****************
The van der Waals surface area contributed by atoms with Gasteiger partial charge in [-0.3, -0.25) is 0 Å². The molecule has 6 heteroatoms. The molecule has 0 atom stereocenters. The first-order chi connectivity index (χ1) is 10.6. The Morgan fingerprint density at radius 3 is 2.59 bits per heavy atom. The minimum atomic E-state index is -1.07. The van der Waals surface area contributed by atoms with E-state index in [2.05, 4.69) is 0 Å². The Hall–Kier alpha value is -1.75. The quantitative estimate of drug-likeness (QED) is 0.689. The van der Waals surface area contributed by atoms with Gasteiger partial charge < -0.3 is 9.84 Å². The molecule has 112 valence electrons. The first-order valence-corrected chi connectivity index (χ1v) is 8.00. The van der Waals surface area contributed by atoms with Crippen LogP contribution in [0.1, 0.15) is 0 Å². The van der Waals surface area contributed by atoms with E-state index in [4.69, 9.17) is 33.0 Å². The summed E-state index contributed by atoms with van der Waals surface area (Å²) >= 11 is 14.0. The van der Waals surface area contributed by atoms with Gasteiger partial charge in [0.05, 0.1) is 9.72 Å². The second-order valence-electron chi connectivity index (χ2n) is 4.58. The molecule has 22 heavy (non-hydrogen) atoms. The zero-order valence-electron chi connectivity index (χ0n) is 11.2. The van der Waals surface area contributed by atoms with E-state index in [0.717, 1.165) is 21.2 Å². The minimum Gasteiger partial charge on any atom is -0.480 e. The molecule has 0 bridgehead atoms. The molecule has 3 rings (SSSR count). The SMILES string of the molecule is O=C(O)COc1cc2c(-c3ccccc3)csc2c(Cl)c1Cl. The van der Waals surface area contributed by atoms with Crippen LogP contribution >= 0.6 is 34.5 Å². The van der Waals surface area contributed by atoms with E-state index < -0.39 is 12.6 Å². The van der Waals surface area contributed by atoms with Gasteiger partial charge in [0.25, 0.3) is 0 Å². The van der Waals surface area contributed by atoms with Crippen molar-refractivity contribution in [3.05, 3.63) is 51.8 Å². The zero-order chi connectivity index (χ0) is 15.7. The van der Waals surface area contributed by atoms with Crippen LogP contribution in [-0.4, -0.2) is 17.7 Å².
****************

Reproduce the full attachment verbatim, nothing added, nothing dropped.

The van der Waals surface area contributed by atoms with Gasteiger partial charge in [-0.3, -0.25) is 0 Å². The molecule has 6 heteroatoms. The molecule has 0 atom stereocenters. The first-order chi connectivity index (χ1) is 10.6. The Morgan fingerprint density at radius 3 is 2.59 bits per heavy atom. The minimum atomic E-state index is -1.07. The van der Waals surface area contributed by atoms with E-state index in [2.05, 4.69) is 0 Å². The Hall–Kier alpha value is -1.75. The quantitative estimate of drug-likeness (QED) is 0.689. The van der Waals surface area contributed by atoms with Gasteiger partial charge < -0.3 is 9.84 Å². The molecule has 112 valence electrons. The first-order valence-corrected chi connectivity index (χ1v) is 8.00. The van der Waals surface area contributed by atoms with Crippen LogP contribution in [0.1, 0.15) is 0 Å². The van der Waals surface area contributed by atoms with E-state index in [4.69, 9.17) is 33.0 Å². The summed E-state index contributed by atoms with van der Waals surface area (Å²) >= 11 is 14.0. The van der Waals surface area contributed by atoms with Gasteiger partial charge in [0.05, 0.1) is 9.72 Å². The second-order valence-electron chi connectivity index (χ2n) is 4.58. The molecule has 22 heavy (non-hydrogen) atoms. The zero-order valence-electron chi connectivity index (χ0n) is 11.2. The van der Waals surface area contributed by atoms with E-state index in [0.717, 1.165) is 21.2 Å². The minimum Gasteiger partial charge on any atom is -0.480 e. The molecule has 0 bridgehead atoms. The molecule has 3 rings (SSSR count). The SMILES string of the molecule is O=C(O)COc1cc2c(-c3ccccc3)csc2c(Cl)c1Cl. The van der Waals surface area contributed by atoms with Crippen LogP contribution >= 0.6 is 34.5 Å². The van der Waals surface area contributed by atoms with E-state index < -0.39 is 12.6 Å². The van der Waals surface area contributed by atoms with Gasteiger partial charge in [0.25, 0.3) is 0 Å². The van der Waals surface area contributed by atoms with Crippen molar-refractivity contribution in [3.05, 3.63) is 51.8 Å². The zero-order chi connectivity index (χ0) is 15.7. The van der Waals surface area contributed by atoms with Crippen LogP contribution in [-0.4, -0.2) is 17.7 Å².